We are working on something at 156 William Street. It was previously an office building with some medical tenants and is being repurposed into a medical building. It is down in the Financial District, which was previously underserved on the medical front. There is an increased desire for opportunities to see a doctor down in those areas.
Are there other areas of the city that are on the radar of practitioners?
All areas that were previously underserved medically. In the Bronx or Brooklyn and other areas outside Manhattan, there are a lot of different neighborhoods seeing community health centers set up to help people access medical care. A large percentage of people who previously went to the emergency room now have insurance and are looking for other health care providers to provide their services.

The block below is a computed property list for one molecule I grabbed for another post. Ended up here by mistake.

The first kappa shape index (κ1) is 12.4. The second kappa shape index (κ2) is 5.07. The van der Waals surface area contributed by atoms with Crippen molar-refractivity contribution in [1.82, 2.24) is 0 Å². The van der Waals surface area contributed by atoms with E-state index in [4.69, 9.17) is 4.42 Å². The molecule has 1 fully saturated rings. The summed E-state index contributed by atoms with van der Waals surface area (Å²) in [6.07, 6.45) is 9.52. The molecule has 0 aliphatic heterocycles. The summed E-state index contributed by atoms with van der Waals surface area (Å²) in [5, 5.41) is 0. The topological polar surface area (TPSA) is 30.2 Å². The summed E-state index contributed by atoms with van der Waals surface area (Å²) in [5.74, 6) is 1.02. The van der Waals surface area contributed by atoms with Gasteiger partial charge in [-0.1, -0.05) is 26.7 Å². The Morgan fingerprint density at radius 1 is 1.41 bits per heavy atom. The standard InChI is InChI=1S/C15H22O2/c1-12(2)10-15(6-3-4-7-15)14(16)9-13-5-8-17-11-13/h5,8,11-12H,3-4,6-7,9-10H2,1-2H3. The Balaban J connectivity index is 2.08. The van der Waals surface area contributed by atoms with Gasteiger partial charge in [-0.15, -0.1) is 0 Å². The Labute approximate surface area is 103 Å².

Are there particular specialties that are seeing growth?
There are a number of health care providers looking to consolidate specialties into one location to make it one-stop shopping. For instance, you may have an opportunity go to an orthopedic surgeon, but there also could be an imaging center there. There’s a lot of thought going into what services are being provided and making things more patient- friendly. We are seeing a lot of synergistic opportunities created by medical practitioners consolidating.
Do you have any final thoughts?
We all get sick, and we all need doctors. The reality is medical practitioners make a highly desirable tenancy. That is why landlords are reaching out and reconsidering the desirability of medical tenants.